I am a new Trainee at Colchester + Ipswich Museums and this is my first blog post, so I thought I’d introduce myself. My name’s Mark and it gives me great pleasure to be part of the cohort of 2016!
I won’t bore you with details about myself, as I’m sure you’re raring to hear what I have to tell you! (If you do want to find out more about me however, you can read my Trainee page). I thought for my debut post, I’d write about recent training we undertook, which I then put into practice on a field trip.
Last week our training involved the principals of exhibition design. We learnt a great deal about the different aspects and ideas you have to consider when laying out an exhibition and getting the most out of a gallery space. The session also included ways of making exhibitions accessible to diverse audiences. It took into account physical disabilities and intellectual accessibility, meaning how we portray an exhibition so it makes sense to everyone.
With such interesting training, I was then lucky enough to take annual leave the next day (hooray!) to go to Cambridge, and visit one of the greatest museums, (other than Colchester + Ipswich!) the Fitzwilliam.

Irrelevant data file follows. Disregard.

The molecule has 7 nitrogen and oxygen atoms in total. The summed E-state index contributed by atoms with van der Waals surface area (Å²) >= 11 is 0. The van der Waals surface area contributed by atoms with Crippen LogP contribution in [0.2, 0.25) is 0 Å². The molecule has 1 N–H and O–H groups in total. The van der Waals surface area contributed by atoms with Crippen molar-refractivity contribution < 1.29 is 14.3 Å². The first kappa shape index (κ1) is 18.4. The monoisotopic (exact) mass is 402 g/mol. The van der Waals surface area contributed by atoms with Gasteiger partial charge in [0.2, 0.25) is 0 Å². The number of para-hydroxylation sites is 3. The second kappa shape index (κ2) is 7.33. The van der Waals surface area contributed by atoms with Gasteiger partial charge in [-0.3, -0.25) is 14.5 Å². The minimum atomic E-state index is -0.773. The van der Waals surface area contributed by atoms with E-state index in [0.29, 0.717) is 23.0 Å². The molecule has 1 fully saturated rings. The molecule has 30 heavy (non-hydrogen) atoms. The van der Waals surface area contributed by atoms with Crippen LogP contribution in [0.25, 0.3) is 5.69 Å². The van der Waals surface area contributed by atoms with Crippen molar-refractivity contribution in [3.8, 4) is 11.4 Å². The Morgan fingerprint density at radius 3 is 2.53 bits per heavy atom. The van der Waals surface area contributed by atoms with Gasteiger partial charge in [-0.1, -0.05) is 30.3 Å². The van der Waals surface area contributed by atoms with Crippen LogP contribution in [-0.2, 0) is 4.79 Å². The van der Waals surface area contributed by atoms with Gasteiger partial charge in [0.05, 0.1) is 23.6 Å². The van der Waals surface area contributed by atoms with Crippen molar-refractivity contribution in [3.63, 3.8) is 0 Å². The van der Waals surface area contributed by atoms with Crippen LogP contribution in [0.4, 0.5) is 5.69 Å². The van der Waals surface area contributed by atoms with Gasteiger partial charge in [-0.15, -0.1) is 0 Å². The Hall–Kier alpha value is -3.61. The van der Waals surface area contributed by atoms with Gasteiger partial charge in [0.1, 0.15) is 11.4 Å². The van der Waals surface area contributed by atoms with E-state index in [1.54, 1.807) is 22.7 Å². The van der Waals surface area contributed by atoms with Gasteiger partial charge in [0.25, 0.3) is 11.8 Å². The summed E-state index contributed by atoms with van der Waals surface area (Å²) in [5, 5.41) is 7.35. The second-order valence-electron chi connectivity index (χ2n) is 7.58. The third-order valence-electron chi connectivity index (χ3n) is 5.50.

Going with a group from Flatford Mill, (where I volunteer), we first had an excellent tour around Cambridge, looking at the different colleges and learning exciting new things. Then it was time for the main event, the Fitzwilliam Museum.
From what I’d learned about display, design and layout, I would say the Fitzwilliam galleries are arranged in such a way that would appeal mostly to an academic audience, rather than being open to a diverse audience. I suppose this is due to the location of the museum in Cambridge, a city of high achieving students and academics. The orientation* is set in a chronological manner, with the wall colours complimenting the objects that are shown. I very much enjoyed my visit, but if I were to suggest an area for improvement, it would be accessibility to disabled people (hard of hearing, sight etc.). They could perhaps introduce interactive devices, as I did not see that many.
It was such a great visit and especially going as a museum Trainee with a fresh pair of (hopefully attuned) eyes! I even got to look at the John Constable drawings and watercolours not usually on show, which was the cherry on top of the cake. To sum it up, I was like kid in a sweet shop!
Thanks for reading my first post! Watch this space as they’ll be more from me soon!
p.s As I am new to the whole blogging thing, if you have any suggestions about my post please write a comment!
*the direction in which the displays imply to the visitors which way to walk around gallery